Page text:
The Fellowship of the Ring: The Lord of the Rings, Book 1 Audible Audiobook – Unabridged
|New from||Used from|
This brand-new unabridged audiobook of The Fellowship of the Ring, the first part of J. R. R. Tolkien’s epic adventure, The Lord of the Rings, is read by the BAFTA award-winning actor, director and author Andy Serkis.
In a sleepy village in the Shire, a young hobbit is entrusted with an immense task. He must make a perilous journey across Middle-earth to the Cracks of Doom, there to destroy the Ruling Ring of Power - the only thing that prevents the Dark Lord Sauron’s evil dominion.
Thus begins J. R. R. Tolkien’s classic tale of adventure, which continues in The Two Towers and The Return of the King.
- Get this audiobook free then 1 credit each month, good for any title you like - yours to keep, even if you cancel
- Listen all you want to the Plus Catalogue—a selection of thousands of Audible Originals, audiobooks and podcasts, including exclusive series
- Exclusive member-only deals
- $16.45 a month after 30 days. Cancel anytime
|Listening Length||22 hours and 38 minutes|
|Author||J. R. R. Tolkien|
|Whispersync for Voice||Ready|
|Audible.com.au Release Date||16 September 2021|
|Best Sellers Rank||
60 in Audible Books & Originals (See Top 100 in Audible Books & Originals)
1 in Dragon & Mythical Creatures Fantasy
2 in Classic Literature
3 in Classic Literature & Fiction
Review this product
Top reviews from Australia
There was a problem filtering reviews right now. Please try again later.
Top reviews from other countries
However, as mentioned, this book isn't perfect. At times the pacing can be very slow, there's also a LOT of text that is purely long text of the travelling they're doing and the land around them. If the land were fantastical and there were much to see during all of these, it would make sense, but often it is simply written to emphasise the length of their journey. As a result, it can drag and can sometimes take a little rereading.
However I cannot knock this book down for that as it is part of what gives the book its feel. It is supposed to feel like a long journey for naive hobbits travelling much much further than they ever have before and seeing many characters, creatures and cultures they never knew even existed. Can't wait to read the second...but may have a couple days off to build up the concentration levels again.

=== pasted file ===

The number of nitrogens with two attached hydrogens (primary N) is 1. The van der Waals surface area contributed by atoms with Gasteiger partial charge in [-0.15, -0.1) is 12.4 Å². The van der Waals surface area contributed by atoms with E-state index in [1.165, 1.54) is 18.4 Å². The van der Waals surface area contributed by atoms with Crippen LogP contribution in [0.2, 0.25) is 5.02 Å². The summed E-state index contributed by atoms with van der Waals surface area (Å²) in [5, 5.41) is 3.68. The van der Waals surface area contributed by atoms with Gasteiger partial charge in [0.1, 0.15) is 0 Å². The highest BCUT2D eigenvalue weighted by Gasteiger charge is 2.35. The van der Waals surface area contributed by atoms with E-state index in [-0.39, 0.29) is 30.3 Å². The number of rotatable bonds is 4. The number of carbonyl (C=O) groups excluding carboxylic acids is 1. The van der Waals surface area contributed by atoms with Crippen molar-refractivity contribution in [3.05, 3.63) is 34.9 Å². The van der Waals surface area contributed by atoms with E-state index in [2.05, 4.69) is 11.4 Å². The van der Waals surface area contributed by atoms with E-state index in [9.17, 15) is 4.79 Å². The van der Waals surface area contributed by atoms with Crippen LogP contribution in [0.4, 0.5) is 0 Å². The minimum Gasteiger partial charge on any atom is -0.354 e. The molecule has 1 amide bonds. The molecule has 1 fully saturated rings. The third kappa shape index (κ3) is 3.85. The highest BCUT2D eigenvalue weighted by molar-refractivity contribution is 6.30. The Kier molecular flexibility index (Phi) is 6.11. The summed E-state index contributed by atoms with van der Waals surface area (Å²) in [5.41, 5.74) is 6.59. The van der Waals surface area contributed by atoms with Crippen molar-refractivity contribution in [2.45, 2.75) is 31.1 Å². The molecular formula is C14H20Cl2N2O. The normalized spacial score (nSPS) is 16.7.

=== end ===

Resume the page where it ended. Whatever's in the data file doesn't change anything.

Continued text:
Based on Tolkien's own second edition, the book omits his 1954 Foreword, which he himself came to regret as misconceived, but includes his revised Foreword of 1966 and his 1966 Prologue. We're also given a seven page Note on the Text by Douglas A. Anderson, as well as a four page Note on the 50th Anniversary Edition by Wayne G. Hammond and Christina Scull.
Tolkien would probably chuckle if he knew that two of his frustrated wishes for his book have finally been granted half a century after he proposed them. The tengwar ring inscription has at last been printed in fiery red instead of black; and a tipped in, fold-out plate reproduces his laboriously crafted, battle-distressed pages from the Book of Mazarbul, already well known to fans from their appearance in a Tolkien calendar and then in Pictures by J. R. R. Tolkien. The inscription on the Door of Moria, by contrast, remains in its familiar black on white, a retreat from the arguably more fitting white on black alternative ventured in the large format hardcover edition featuring paintings by Alan Lee. The only other illustrations are Christopher Tolkien's canonical red and black maps of part of the Shire and of the west of Middle-earth, the latter in its much improved, Unfinished Tales version but now reduced to only about a quarter of its original area. Readers with eyes as keen as Gwaihir's may regret that lines that were once firm and true are now pixelatedly fuzzy; those who would prefer a larger map should seek out the poster-sized version redone by John Howe ( The Maps of Tolkien's Middle-earth: Special Edition ).
The design of the text is very similar to that of the second edition, the only obvious difference being that the PostScript Monotype Plantin font is slightly smaller than the Imprint font of yore. The traditional tengwar and runes still adorn the title page, now accompanied by a JRRT monogram. L.E.G.O., Harper Collins's Italian printer, has printed the text crisply on a smooth, cream-coloured paper much like that often used by Everyman's Library, a touch less opaque than would be ideal but not to the point of being objectionable.
The book is signature bound with a black and yellow headband, and comes in a robust black cover with elegant gilt lettering. It lies nicely flat when opened. The dust jacket, matt and reminiscent of parchment but with a tough plastic lining, allows us to enjoy a motif painted by Tolkien himself, in which Sauron's Eye stares at us through the Ruling Ring and its tengwar, while Vilya, Nenya and Narya jointly confront his malevolence. The jacket's English lettering is printed in a striking copper foil, which lamplight kindles to a gleam that's rather beautiful.
This admirable, almost perfect edition of Tolkien's masterpiece probably comes closer than any other to bringing us his book in the form that he desired. Warmly recommended.
Reviewed in the United Kingdom on 20 February 2021
Still stands the test of time and while there is too much poetry/singing for my liking, the story hangs together well and moves along at the jaunty pace.
Great fun, escapist fantasy.
Join Frodo, Sam , Gandalf and the company as they start their journey to Mordor to destroy the Ring which Sauron so badly wants.
A classic and highly recommended.